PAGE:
Alfred G. Packer first made headlines in 1873, when he returned from a harrowing journey through the Colorado Rockies ... alone. What happened to his five traveling companions became the stuff of legend, as author Harold Schechter explores in the new Man-Eater: The Life and Legend of an American Cannibal.
A friend of mine decided to get a group of children in her care a fish tank and guppies as a “class pet.” The guppies were soon joined by baby guppies. The babies disappeared, one by one. Turns out, guppies are known for this shit.
Remember those dark nights from your childhood when you were afraid of the boogeyman? He never did leap out of your closet, but that doesn’t mean all monsters are make-believe. Meet Albert Fish: a real-life nightmare, who preyed upon children as if they were food.
If you search Leonarda Cianciulli on the website for Rome’s Museo Criminologico, you’ll see that her nickname was “la Saponificatrice di Correggio.” What’s so sinister about a soap maker? Well, because she crafted it out of at least one of her murder victims ... and then gifted the bars to her friends.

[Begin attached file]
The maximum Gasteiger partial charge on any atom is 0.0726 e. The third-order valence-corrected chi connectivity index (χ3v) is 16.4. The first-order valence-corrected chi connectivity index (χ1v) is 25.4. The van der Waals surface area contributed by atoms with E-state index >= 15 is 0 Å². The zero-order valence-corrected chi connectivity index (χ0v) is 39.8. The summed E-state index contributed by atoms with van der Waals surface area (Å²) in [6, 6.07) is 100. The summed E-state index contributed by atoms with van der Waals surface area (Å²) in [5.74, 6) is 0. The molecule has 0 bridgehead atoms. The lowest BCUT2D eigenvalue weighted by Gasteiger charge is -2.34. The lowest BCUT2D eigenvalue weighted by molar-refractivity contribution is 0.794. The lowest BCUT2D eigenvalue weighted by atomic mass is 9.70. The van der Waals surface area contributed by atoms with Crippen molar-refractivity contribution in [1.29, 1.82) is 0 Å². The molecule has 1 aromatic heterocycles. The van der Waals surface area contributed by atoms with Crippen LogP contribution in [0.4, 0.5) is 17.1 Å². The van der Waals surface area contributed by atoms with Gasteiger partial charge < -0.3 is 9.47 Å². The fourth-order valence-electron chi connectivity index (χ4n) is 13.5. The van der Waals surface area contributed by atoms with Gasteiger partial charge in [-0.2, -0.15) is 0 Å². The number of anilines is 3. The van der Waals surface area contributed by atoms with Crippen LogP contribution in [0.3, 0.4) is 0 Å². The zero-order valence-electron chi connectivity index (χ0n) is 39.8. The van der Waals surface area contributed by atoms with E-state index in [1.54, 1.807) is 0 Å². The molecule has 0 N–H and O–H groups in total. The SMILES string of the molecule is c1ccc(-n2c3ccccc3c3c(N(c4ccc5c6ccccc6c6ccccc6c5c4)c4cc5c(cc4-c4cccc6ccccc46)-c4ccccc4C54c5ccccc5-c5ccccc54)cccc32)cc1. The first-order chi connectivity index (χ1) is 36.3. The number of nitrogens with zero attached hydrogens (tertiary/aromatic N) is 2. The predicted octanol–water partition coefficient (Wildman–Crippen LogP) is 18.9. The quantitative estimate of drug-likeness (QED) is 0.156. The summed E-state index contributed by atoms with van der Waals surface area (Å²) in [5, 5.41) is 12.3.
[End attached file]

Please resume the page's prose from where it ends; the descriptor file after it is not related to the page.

Hannibal is back for its third season, its carnage-drenched season two finale still lingering in viewers’ minds. The premiere’s title, “Antipasto,” suggests we’re about to see a pre-meal taste of what’s to come, and indeed many familiar characters (the ones who are still alive, anyway) don’t yet appear.
If, say, a human ate another human in an apocalyptic scenario, would it be unhealthy? Or gross? Or just generally awful?
The line between celebrity worship and cannibalism thinned ever so slightly this week. Meet BiteLabs.org, a website purportedly dedicated to growing artisanal meat from celebrity tissue samples. Because we could all use a little more Vitamin Bieber.
Most people know not to respond to an internet personal ad referencing cannibalism, joke or not. One Swiss man responded to such an ad, believing it would be a dark, twisted role play. Oh how wrong he was.